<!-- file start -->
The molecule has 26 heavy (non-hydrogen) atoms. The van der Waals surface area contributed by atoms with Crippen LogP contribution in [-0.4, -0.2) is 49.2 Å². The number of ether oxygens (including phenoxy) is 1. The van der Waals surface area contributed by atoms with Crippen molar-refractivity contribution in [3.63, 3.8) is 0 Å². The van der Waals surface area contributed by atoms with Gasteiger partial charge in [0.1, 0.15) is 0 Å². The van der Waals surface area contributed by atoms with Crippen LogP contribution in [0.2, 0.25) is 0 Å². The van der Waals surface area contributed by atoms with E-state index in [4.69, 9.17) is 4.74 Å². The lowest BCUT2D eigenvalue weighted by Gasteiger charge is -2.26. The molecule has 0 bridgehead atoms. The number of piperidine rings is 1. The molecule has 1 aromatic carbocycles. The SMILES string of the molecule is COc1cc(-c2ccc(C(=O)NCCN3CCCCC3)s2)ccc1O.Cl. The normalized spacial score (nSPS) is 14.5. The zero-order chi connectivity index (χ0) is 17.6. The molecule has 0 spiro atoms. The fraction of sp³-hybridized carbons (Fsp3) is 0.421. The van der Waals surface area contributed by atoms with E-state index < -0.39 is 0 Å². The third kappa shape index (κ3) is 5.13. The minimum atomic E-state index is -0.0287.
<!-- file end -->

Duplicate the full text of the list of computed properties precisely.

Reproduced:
The molecule has 26 heavy (non-hydrogen) atoms. The van der Waals surface area contributed by atoms with Crippen LogP contribution in [-0.4, -0.2) is 49.2 Å². The number of ether oxygens (including phenoxy) is 1. The van der Waals surface area contributed by atoms with Crippen molar-refractivity contribution in [3.63, 3.8) is 0 Å². The van der Waals surface area contributed by atoms with Gasteiger partial charge in [0.1, 0.15) is 0 Å². The van der Waals surface area contributed by atoms with Crippen LogP contribution in [0.2, 0.25) is 0 Å². The van der Waals surface area contributed by atoms with E-state index in [4.69, 9.17) is 4.74 Å². The lowest BCUT2D eigenvalue weighted by Gasteiger charge is -2.26. The molecule has 0 bridgehead atoms. The number of piperidine rings is 1. The molecule has 1 aromatic carbocycles. The SMILES string of the molecule is COc1cc(-c2ccc(C(=O)NCCN3CCCCC3)s2)ccc1O.Cl. The normalized spacial score (nSPS) is 14.5. The zero-order chi connectivity index (χ0) is 17.6. The molecule has 0 spiro atoms. The fraction of sp³-hybridized carbons (Fsp3) is 0.421. The van der Waals surface area contributed by atoms with E-state index < -0.39 is 0 Å². The third kappa shape index (κ3) is 5.13. The minimum atomic E-state index is -0.0287.